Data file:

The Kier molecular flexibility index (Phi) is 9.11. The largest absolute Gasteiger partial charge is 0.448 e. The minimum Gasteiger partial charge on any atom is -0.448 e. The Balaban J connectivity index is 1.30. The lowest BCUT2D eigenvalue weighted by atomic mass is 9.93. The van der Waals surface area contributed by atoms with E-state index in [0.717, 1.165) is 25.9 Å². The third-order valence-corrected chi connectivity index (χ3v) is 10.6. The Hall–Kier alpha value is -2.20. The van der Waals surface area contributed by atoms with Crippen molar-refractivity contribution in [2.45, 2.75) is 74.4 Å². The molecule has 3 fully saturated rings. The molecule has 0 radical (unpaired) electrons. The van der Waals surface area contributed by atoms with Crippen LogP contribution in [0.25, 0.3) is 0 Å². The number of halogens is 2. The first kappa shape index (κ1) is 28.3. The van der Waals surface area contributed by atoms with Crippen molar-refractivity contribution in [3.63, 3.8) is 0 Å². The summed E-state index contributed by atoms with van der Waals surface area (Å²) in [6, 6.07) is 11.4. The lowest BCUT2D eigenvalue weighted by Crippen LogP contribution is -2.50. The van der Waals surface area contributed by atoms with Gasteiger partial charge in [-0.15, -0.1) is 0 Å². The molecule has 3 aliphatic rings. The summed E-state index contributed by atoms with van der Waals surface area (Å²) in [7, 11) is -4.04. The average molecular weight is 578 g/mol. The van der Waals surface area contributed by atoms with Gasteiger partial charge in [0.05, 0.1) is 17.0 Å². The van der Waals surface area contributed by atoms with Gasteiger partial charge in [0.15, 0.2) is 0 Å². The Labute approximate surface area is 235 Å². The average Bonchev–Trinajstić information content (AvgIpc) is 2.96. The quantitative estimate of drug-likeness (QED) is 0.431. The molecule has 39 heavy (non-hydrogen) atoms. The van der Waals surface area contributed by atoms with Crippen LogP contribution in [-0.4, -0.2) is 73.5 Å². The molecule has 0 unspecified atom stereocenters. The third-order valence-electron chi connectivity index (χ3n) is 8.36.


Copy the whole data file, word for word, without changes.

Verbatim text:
The Kier molecular flexibility index (Phi) is 9.11. The largest absolute Gasteiger partial charge is 0.448 e. The minimum Gasteiger partial charge on any atom is -0.448 e. The Balaban J connectivity index is 1.30. The lowest BCUT2D eigenvalue weighted by atomic mass is 9.93. The van der Waals surface area contributed by atoms with E-state index in [0.717, 1.165) is 25.9 Å². The third-order valence-corrected chi connectivity index (χ3v) is 10.6. The Hall–Kier alpha value is -2.20. The van der Waals surface area contributed by atoms with Crippen molar-refractivity contribution in [2.45, 2.75) is 74.4 Å². The molecule has 3 fully saturated rings. The molecule has 0 radical (unpaired) electrons. The van der Waals surface area contributed by atoms with Crippen LogP contribution in [0.25, 0.3) is 0 Å². The number of halogens is 2. The first kappa shape index (κ1) is 28.3. The van der Waals surface area contributed by atoms with Crippen molar-refractivity contribution in [3.63, 3.8) is 0 Å². The summed E-state index contributed by atoms with van der Waals surface area (Å²) in [6, 6.07) is 11.4. The lowest BCUT2D eigenvalue weighted by Crippen LogP contribution is -2.50. The van der Waals surface area contributed by atoms with Gasteiger partial charge in [-0.15, -0.1) is 0 Å². The molecule has 3 aliphatic rings. The summed E-state index contributed by atoms with van der Waals surface area (Å²) in [7, 11) is -4.04. The average molecular weight is 578 g/mol. The van der Waals surface area contributed by atoms with Gasteiger partial charge in [0.05, 0.1) is 17.0 Å². The van der Waals surface area contributed by atoms with Gasteiger partial charge in [0.15, 0.2) is 0 Å². The Labute approximate surface area is 235 Å². The average Bonchev–Trinajstić information content (AvgIpc) is 2.96. The quantitative estimate of drug-likeness (QED) is 0.431. The molecule has 39 heavy (non-hydrogen) atoms. The van der Waals surface area contributed by atoms with Crippen LogP contribution in [-0.4, -0.2) is 73.5 Å². The molecule has 0 unspecified atom stereocenters. The third-order valence-electron chi connectivity index (χ3n) is 8.36.